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Before Franklin Roosevelt declared December 7 to be a "date which will live in infamy"; before American soldiers landed on D-day; before the B-17s, B-24s, and B-29s roared over Europe and Asia, there was Willow Run. Located twenty-five miles west of Detroit, the bomber plant at Willow Run and the community that grew up around it attracted tens of thousands of workers from across the United States during World War II. Together, they helped build the nation's "arsenal of democracy," but Willow Run also became the site of repeated political conflicts over how to build suburbia while mobilizing for total war. In "Planning the Home Front", Sarah Jo Peterson offers readers a portrait of the American people - industrialists, labor leaders, federal officials, municipal leaders, social reformers, and industrial workers and their families - that lays bare the foundations of community, the high costs of racism, and the tangled process of negotiation between New Deal visionaries and wartime planners. By tying the history of suburbanization to that of the home front, Peterson uncovers how the United States planned and built industrial regions in the pursuit of war, setting the stage for the suburban explosion that would change the American landscape when the war was won.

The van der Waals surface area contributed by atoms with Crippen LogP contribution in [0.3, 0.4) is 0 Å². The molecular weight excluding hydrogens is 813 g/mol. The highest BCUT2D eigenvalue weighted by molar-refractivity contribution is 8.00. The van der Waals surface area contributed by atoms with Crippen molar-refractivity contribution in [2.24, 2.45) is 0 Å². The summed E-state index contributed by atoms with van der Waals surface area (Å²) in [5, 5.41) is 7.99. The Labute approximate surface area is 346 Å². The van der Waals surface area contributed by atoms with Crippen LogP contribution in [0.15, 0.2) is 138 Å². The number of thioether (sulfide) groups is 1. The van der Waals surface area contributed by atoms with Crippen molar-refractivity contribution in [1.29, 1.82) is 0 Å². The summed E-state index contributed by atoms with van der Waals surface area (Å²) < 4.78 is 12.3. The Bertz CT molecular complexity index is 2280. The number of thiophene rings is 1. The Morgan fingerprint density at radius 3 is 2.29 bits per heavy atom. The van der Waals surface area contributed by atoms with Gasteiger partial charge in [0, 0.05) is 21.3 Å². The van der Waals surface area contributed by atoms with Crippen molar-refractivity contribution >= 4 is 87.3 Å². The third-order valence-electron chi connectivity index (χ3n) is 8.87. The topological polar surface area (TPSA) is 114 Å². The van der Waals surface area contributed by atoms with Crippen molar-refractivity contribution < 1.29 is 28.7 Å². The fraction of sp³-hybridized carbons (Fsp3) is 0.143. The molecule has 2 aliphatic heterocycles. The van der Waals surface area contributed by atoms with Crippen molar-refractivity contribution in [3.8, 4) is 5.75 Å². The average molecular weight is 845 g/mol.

|Utgitt||2013||Forfatter||Sarah Jo Peterson|
University of Chicago Press
|Antall sider||336||Dimensjoner||15,2cm x 22,9cm x 3,3cm|
|Vekt||658 gram||Leverandør||Bertram Trading Ltd|
|Emner og form||Second World War, History of the Americas, Urban communities, Industrialisation & industrial history|